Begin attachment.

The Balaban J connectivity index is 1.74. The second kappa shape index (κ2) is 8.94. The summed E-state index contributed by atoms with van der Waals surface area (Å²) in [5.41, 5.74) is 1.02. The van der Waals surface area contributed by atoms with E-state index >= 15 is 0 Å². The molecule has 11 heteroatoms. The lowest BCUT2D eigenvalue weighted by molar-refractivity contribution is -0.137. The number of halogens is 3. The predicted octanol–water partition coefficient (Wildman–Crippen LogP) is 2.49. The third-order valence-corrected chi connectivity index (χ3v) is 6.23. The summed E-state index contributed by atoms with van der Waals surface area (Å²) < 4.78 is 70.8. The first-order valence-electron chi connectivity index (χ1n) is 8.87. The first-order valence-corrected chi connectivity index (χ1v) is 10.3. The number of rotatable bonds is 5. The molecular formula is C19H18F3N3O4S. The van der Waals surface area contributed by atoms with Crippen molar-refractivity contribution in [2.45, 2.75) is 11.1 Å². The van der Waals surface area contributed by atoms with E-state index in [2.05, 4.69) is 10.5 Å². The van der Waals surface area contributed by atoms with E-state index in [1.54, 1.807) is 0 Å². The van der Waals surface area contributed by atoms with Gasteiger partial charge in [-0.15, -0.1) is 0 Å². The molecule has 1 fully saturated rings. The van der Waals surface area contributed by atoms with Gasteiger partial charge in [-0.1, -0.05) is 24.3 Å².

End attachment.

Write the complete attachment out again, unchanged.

The Balaban J connectivity index is 1.74. The second kappa shape index (κ2) is 8.94. The summed E-state index contributed by atoms with van der Waals surface area (Å²) in [5.41, 5.74) is 1.02. The van der Waals surface area contributed by atoms with E-state index >= 15 is 0 Å². The molecule has 11 heteroatoms. The lowest BCUT2D eigenvalue weighted by molar-refractivity contribution is -0.137. The number of halogens is 3. The predicted octanol–water partition coefficient (Wildman–Crippen LogP) is 2.49. The third-order valence-corrected chi connectivity index (χ3v) is 6.23. The summed E-state index contributed by atoms with van der Waals surface area (Å²) < 4.78 is 70.8. The first-order valence-electron chi connectivity index (χ1n) is 8.87. The first-order valence-corrected chi connectivity index (χ1v) is 10.3. The number of rotatable bonds is 5. The molecular formula is C19H18F3N3O4S. The van der Waals surface area contributed by atoms with Crippen molar-refractivity contribution in [2.45, 2.75) is 11.1 Å². The van der Waals surface area contributed by atoms with E-state index in [2.05, 4.69) is 10.5 Å². The van der Waals surface area contributed by atoms with E-state index in [1.54, 1.807) is 0 Å². The van der Waals surface area contributed by atoms with Gasteiger partial charge in [-0.15, -0.1) is 0 Å². The molecule has 1 fully saturated rings. The van der Waals surface area contributed by atoms with Gasteiger partial charge in [-0.1, -0.05) is 24.3 Å².